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High School Drinking and Drugs – Weekend Plans Parents and Kids Should Know About

What happens when 50 kids shows up with alcohol and drugs for a party when parents are away for the night or weekend?

A wonderful article was written last week by Police Officer James Palmieri from Darien, a small town in Connecticut, about 20,000 people. The article was the first in a series of four about alcohol and drug abuse by teens. If you’re kids are drinking a lot, these are some very good reasons for getting them into alcohol rehab.

Officer Darien discussed the law, and what officers are forced to do if they get a complaint – too much noise, other disruption, suspected under-age drinking, and so on. Basically, they are forced to do something about it. Gone are the days of warnings.

Officer Palmieri also points out that warnings are actually dangerous. You give a drunk teenager a warning and they’re still at large. They could take off in their car, have an accident and kill themselves, or someone else.

All teenagers should know that if they’re caught, it’s not going to be a pretty scene. I quote him:
“The “host” of the party, whether voluntary, or … involuntary, is charged with the felony charge of C.G.S. 30-86l; Giving or Delivering Liquor to a Minor. This felony charge is the reason I urge kids to take control when a gathering is getting out of hand. They need to weigh the possible social consequences with the consequence of being arrested (handcuffed, brought to the police department, and booked). For the rest of the party-goers, the charge of C.G.S. 30-89b; Possession of Alcohol by a Minor can be levied. It is interesting to note that a minor does not need to be in physical possession of an alcoholic beverage to be charged under this statute, but only have immediate access to or be in the immediate presence of an alcoholic beverage. So in plain-speak, the excuse of “But I didn’t drink,” doesn’t cut it.”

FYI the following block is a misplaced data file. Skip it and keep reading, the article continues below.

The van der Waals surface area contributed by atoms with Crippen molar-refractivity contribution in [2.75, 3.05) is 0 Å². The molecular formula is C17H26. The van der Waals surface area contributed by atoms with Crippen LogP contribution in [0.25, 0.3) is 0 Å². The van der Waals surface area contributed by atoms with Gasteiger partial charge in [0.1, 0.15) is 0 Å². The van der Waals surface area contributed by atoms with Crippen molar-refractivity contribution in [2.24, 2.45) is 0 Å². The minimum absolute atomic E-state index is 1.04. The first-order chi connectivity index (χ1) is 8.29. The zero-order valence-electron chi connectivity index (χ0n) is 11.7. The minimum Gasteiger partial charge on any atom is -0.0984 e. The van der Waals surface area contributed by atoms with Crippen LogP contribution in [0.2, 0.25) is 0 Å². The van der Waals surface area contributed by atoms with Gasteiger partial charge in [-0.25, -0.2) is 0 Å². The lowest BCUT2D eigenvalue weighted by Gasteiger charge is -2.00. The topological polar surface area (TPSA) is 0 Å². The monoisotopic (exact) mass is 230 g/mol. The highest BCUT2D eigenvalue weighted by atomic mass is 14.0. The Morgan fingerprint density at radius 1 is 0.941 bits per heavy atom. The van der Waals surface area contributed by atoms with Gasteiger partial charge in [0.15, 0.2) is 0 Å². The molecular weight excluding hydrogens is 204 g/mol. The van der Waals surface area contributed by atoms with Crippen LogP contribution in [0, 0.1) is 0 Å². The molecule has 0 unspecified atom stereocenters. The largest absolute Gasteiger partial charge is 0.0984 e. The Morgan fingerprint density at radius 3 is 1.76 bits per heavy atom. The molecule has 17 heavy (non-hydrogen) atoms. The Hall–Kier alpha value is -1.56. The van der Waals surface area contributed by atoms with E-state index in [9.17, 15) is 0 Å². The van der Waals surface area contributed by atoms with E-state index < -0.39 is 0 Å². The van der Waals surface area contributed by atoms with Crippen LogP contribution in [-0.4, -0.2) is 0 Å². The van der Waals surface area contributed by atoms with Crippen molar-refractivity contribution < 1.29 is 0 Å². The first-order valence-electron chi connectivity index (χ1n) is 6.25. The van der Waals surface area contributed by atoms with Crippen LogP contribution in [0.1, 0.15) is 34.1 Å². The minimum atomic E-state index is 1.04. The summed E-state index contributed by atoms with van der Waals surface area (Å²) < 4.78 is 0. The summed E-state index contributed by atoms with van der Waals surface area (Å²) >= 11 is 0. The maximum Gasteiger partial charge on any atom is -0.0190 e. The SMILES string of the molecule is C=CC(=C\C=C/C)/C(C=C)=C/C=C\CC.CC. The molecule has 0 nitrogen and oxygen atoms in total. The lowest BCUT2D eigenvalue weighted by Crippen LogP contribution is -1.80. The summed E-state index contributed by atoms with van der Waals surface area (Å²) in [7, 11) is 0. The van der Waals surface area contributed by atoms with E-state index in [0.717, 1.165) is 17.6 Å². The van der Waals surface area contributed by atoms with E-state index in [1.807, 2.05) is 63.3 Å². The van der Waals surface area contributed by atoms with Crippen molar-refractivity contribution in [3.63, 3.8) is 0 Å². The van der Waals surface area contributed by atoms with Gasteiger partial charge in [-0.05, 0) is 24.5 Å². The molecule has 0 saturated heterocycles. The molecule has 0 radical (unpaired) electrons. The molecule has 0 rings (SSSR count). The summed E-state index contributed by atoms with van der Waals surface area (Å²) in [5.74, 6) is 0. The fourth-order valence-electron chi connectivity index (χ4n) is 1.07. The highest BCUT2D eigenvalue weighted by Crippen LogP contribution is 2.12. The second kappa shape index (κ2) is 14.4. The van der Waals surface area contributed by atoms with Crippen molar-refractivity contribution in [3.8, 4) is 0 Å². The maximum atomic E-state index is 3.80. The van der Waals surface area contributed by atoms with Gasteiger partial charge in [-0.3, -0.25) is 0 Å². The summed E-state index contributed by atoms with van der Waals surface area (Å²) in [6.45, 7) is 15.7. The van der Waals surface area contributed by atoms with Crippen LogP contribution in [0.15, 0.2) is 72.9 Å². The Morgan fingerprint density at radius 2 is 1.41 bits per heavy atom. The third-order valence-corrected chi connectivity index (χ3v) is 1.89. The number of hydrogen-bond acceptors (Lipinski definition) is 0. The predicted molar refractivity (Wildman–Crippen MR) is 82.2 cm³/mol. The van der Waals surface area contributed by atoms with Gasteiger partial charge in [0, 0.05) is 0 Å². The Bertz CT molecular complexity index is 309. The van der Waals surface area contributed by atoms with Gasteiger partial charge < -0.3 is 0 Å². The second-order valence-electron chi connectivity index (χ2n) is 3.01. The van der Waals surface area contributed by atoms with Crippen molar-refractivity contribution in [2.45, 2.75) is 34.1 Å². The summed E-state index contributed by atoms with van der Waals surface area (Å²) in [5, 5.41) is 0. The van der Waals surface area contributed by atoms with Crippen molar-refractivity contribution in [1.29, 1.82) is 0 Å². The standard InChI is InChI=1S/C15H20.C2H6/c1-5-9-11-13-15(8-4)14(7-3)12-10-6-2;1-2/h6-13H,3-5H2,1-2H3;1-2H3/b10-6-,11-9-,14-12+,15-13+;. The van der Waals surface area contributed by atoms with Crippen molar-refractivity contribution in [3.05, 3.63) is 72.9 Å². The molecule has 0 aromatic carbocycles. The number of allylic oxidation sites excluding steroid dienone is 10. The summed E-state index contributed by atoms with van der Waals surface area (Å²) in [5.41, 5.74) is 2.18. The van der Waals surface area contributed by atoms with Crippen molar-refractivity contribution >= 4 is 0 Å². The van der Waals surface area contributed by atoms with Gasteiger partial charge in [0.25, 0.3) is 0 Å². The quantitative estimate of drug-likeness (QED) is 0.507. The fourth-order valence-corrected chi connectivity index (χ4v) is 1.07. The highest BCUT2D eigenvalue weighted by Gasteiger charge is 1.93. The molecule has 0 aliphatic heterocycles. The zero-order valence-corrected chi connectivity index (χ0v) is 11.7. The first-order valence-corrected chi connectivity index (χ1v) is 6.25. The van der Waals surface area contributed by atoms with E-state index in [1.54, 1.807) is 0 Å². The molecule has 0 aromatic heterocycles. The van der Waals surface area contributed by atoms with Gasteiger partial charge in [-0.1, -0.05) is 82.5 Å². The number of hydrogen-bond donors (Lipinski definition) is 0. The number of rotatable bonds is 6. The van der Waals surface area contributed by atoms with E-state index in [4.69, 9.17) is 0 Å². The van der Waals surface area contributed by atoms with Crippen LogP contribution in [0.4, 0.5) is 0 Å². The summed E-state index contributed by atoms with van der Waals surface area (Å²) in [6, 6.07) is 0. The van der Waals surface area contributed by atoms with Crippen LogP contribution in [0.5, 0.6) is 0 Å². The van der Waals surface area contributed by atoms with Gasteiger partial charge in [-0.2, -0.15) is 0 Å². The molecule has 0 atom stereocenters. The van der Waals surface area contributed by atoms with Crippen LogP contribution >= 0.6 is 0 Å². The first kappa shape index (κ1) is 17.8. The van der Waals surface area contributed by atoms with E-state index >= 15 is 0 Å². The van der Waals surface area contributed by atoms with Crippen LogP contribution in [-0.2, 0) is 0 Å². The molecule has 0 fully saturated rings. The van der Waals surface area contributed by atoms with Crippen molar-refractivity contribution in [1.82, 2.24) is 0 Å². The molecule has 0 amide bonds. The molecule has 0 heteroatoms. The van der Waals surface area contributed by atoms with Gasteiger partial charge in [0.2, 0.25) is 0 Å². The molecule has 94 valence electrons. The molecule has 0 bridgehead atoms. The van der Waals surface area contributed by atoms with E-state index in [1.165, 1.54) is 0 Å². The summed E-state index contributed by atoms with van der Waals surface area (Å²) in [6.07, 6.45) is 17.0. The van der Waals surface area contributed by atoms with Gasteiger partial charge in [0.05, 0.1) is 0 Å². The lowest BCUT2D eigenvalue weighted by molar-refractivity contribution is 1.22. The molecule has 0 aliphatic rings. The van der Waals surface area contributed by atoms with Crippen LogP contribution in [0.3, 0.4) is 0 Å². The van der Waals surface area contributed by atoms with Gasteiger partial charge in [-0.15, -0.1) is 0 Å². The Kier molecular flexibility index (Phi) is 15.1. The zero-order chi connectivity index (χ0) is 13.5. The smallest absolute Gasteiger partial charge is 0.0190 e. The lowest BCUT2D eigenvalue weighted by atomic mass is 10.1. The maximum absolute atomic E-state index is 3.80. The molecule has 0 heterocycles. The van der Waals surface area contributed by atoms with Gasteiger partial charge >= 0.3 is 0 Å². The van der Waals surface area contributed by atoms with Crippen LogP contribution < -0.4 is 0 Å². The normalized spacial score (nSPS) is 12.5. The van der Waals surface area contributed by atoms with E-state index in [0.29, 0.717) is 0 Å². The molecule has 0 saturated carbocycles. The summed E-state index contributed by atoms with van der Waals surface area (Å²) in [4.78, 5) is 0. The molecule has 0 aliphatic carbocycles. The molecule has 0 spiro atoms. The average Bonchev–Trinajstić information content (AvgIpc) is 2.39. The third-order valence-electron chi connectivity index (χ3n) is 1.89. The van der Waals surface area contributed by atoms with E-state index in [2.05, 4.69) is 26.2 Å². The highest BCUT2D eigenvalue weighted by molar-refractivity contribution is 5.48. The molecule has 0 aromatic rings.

The last couple of sentences should open a lot of eyes. The kids don’t need to have the beer or other alcohol on them, they just have to have easy access to it. In other words, if anyone there is drinking, and the alcohol is immediately accessible, everyone can be arrested.

Officer Palmieri, whose duties include school resource officer at Darien High School, also discusses the organization of weekend parties. On Friday afternoon while still in school, kids are texting (years ago they would have been passing notes, whispering, or meeting in halls) about who’s parents are going to be away that weekend, or one of the weekend nights.

Because texts, tweets travel much faster and reach many more people than word of mouth, a person who wanted to invite a few friends over can find themselves inundated with kids who want to party – drinking, drugs and all.

Rather than become a social outcast by kicking them all out, the ‘host’ feels compelled to go along with it.

Parents – be aware of this possibility. You could prevent your kid from committing a felony, not to mention the much more dangerous, life-threatening potential consequences.

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